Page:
I have seen whole middle-class towns hollowed out by mass immigration. Go to a place like Woodbridge, VA, where a nice town filled with 50-year-old mom-and-pop businesses and thriving strip malls was just devastated by a few years of mass immigration–where illegal immigrants moved in in an uncontrolled tide and destroyed the tax base and stopped shopping anywhere except the new bottom-dollar bodegas that followed, chasing out the natives all the while by bringing rising crime, intolerable levels of sexual harassment, and incompatible cultural mores (not to mention the increasing costs of educating immigrant children, who cost 50% more than native children and are far more numerous, and treating immigrants who don’t pay at hospitals, etc). Today there are weed-filled fenced-off parking lots where the best businesses used to be; so many buildings have been torn down, presumably because it’s cheaper to level everything than to leave an empty building as an attractive nuisance, that it looks like an abandoned factory town. But no; 15 years ago it thrived, but after 5 years of invasion it was irretrievably devolved into barrio slums and the leveling of infrastructure began.
    This is the reality of immigration for the working and middle classes. To many of them, it’s an invasion. What they experience today feels to them as it felt to the Native Americans who saw the tide of white people coming but could not stop it. It is a form of genocide: the displacement and replacement of native peoples by others, in which liberals and cultural elites are complicit. “Immigration is great for the economy” is no different from “The white people bring trade goods.” Yes, in the short term it has benefits. In the long term it replaces our nation and our people with others. And Trump will win because he’s the first major candidate to offer a reprieve from this destruction in over a generation. This is why the common people look to him. This is why, if he’s smart in his rhetoric about jobs and immigration, he’ll even get a larger percentage of the black vote than any Republican presidential hopeful in about 40 years.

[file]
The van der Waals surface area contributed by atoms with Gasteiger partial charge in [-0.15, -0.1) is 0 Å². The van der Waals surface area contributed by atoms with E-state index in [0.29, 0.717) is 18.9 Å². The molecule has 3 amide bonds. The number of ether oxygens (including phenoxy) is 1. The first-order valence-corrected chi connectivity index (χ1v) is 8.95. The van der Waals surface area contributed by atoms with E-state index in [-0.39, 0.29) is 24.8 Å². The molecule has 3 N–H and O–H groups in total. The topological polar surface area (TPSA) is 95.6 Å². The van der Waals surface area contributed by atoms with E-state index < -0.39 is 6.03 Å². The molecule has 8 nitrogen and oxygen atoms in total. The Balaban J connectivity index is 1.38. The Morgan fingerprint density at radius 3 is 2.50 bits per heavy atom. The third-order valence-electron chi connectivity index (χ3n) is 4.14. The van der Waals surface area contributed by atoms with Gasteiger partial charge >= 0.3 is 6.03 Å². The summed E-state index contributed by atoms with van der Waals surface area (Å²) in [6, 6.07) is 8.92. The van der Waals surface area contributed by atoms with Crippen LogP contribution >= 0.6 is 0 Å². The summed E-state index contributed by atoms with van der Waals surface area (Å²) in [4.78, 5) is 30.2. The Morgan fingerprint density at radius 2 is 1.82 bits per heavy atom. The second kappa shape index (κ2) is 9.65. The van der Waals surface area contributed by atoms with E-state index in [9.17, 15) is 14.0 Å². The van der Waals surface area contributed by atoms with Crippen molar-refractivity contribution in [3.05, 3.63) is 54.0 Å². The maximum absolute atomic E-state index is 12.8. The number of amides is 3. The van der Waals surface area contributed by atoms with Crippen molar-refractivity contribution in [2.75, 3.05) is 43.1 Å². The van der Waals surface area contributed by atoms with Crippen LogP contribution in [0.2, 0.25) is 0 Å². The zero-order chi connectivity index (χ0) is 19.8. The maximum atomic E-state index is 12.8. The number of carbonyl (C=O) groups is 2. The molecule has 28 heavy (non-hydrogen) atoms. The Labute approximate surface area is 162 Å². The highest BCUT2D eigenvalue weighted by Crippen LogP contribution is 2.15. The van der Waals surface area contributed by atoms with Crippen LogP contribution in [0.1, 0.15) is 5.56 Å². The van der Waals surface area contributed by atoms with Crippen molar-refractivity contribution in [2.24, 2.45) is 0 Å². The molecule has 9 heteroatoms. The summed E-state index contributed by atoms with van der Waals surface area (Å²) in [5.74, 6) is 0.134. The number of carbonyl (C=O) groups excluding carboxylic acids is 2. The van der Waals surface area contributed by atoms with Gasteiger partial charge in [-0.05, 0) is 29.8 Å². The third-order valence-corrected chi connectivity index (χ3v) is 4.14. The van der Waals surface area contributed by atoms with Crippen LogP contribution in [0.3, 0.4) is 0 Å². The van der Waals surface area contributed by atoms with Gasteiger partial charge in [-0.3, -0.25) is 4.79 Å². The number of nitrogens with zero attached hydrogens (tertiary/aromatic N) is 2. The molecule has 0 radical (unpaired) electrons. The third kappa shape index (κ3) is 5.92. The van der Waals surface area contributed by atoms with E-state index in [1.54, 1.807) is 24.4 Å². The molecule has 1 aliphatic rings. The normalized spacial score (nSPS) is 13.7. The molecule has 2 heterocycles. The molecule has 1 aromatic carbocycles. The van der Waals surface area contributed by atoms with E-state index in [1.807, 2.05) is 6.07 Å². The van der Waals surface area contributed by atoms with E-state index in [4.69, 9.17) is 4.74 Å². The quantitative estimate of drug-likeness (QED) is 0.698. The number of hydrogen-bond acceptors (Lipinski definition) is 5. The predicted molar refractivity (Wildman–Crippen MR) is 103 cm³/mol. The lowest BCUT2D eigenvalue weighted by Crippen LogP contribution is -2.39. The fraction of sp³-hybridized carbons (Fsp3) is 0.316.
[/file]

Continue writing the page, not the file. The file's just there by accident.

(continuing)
Republican rank-and-file voters tried to warn the elites to fix immigration. When Bush had both houses of Congress, and he declined to act on immigration–the outpouring of frustration was palpable. When the Tea Party movement had its moment, they warned of the schism forming in the party. And when Eric Cantor was primaried over his immigration stance, Republican elites still didn’t listen. Trump is their just punishment. The people back him as a cleansing fire, and don’t care anymore who’s burned. How you rebuild the party after this fire is up to you, but if you don’t take heed and resolve the immigration problem, Republicans will never again be given the Presidency or the Senate.

  • Johan Rebel

    Much as a I fear Trump, voting for Hillary means the military-industrial NATO complex will carry on. Carry on with what? With a confrontation policy with Russia and to a lesser extent China. Instead of de-escalation these morons think they can win at backing Russia into a corner. Since I fear nuclear war more than anything else, continuing the insane neo-conservative policies of failed states, drone assassination terror, global war on terror narrative to justify anything, even genocide (whole Kurdish cities are being decimated because they are “terrorists” even though these cities existed before the Turks came ot Asia Minor), expansion of NATO threats on the Russian border. The result is that the Russians are expanding and modernizing their military, have instituted a tank army to penetrate NATO if attacked, and are developing all kinds of new missile technology and nuclear weapons. Both sides have changed their nuclear doctrine, making tactical nuclear possible on the battle field, and neither excludes the possibility of a first strike. It’s time to wake up. Times are more dangerous than at the height of the cold war when everybody was still convinced of M.A.D. and the need for adults to set priorities and de-escalate above all else. Wars start with brinkmanship and miscalculation.